The Daily Buzz: November 11, 2014
Regular marijuana users have "shrunken brains" claims study; doctors cash in on unnecessary drug tests for seniors; and Brown University student tests positive for date-rape drug after campus frat party.
Study Claims Regular Marijuana Smokers Have Shrunken Brains
Oh good, another confusing and inconclusive study of marijuana’s long-term health effects! The latest study finds that regular pot smokers had, on average, less gray matter in the orbital frontal cortex, a region that is crucial in helping the brain monitor rewards, motivation, decision-making and addictive behaviors. But there was also evidence that the brain compensates for this loss of volume by increasing connectivity of the brain tissue.
Doctors Cash in on Drug Testing Seniors
In the war against painkiller misuse, doctors are now encouraged to drug test their patients before prescribing them pain pills. But many doctors are themselves misusing the system because drug testing is so lucrative. There has been a huge rise in testing senior citizens for drugs like heroin, cocaine and “angel dust”—despite very few seniors using these drugs—since the expensive tests are paid for by Medicare and make the docs a lot of money.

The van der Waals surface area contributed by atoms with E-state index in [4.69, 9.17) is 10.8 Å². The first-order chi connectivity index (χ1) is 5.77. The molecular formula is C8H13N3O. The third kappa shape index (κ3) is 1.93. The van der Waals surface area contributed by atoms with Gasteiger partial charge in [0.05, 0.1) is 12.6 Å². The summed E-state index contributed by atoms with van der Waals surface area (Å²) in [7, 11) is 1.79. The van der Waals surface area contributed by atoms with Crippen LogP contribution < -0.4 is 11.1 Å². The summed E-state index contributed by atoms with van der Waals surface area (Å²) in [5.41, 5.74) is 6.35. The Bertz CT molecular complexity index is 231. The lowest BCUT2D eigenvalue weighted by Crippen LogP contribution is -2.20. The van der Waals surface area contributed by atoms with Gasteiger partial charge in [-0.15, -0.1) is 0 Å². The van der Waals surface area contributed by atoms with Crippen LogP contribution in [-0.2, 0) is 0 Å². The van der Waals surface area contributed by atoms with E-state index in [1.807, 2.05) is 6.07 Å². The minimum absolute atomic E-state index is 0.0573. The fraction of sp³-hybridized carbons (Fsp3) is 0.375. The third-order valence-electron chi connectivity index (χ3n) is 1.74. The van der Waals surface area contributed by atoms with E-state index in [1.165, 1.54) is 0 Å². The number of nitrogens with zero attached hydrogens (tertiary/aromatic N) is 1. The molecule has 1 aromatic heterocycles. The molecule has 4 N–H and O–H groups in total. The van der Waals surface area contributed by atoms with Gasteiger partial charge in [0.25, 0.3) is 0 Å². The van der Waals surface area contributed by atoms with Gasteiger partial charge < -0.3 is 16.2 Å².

Drug Cartels Use Argentina as Transit Hub
Counter-narcotics efforts in the northern parts of South America are reportedly pushing drug trafficking operations farther south. Because of its central location, Argentina is increasingly being used as a trade route for cartels trafficking cocaine and other drugs from Bolivia and Peru to Europe and the US.
Brown University Student Tests Positive for Date-Rape Drug at Frat Party
One of two students who reported “memory loss” after drinking punch at a Brown University frat party in October has tested positive for the date-rape drug GHB. Brown representatives sent out a campus-wide email announcing the test results this weekend and warning students to be on high alert. The university is one of 85 American schools under investigation for its handling of sexual assault cases.
UK Mother Takes a Stand for Drug Legalization After Daughter’s Death
Anne-Marie Cockburn, whose daughter Martha died at 15 after taking ecstasy, is offering up her daughter’s story as evidence that drug laws are failing. “What has become clear to me since Martha’s death is that prohibition does not work,” she writes in an op-ed. “It’s outdated and idealistic, and does not prevent people taking drugs. All it does is push them under the table, making everything unquantifiable and increasing the dangers.”